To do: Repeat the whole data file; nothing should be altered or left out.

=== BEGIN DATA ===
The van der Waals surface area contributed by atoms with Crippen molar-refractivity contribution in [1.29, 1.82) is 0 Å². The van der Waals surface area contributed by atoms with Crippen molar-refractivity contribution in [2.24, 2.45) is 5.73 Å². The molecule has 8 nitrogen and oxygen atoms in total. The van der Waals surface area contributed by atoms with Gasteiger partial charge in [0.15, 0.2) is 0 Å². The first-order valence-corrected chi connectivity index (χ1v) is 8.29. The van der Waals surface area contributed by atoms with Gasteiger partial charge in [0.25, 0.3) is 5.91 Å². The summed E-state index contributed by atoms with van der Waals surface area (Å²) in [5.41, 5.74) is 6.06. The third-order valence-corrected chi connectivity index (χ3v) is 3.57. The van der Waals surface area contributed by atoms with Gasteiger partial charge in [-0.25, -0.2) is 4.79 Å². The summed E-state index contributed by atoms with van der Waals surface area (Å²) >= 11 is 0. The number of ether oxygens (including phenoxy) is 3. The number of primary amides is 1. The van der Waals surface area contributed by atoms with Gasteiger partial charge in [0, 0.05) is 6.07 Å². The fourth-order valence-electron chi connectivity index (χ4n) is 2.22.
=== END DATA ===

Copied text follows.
The van der Waals surface area contributed by atoms with Crippen molar-refractivity contribution in [1.29, 1.82) is 0 Å². The van der Waals surface area contributed by atoms with Crippen molar-refractivity contribution in [2.24, 2.45) is 5.73 Å². The molecule has 8 nitrogen and oxygen atoms in total. The van der Waals surface area contributed by atoms with Gasteiger partial charge in [0.15, 0.2) is 0 Å². The first-order valence-corrected chi connectivity index (χ1v) is 8.29. The van der Waals surface area contributed by atoms with Gasteiger partial charge in [0.25, 0.3) is 5.91 Å². The summed E-state index contributed by atoms with van der Waals surface area (Å²) in [5.41, 5.74) is 6.06. The third-order valence-corrected chi connectivity index (χ3v) is 3.57. The van der Waals surface area contributed by atoms with Gasteiger partial charge in [-0.25, -0.2) is 4.79 Å². The summed E-state index contributed by atoms with van der Waals surface area (Å²) >= 11 is 0. The number of ether oxygens (including phenoxy) is 3. The number of primary amides is 1. The van der Waals surface area contributed by atoms with Gasteiger partial charge in [0, 0.05) is 6.07 Å². The fourth-order valence-electron chi connectivity index (χ4n) is 2.22.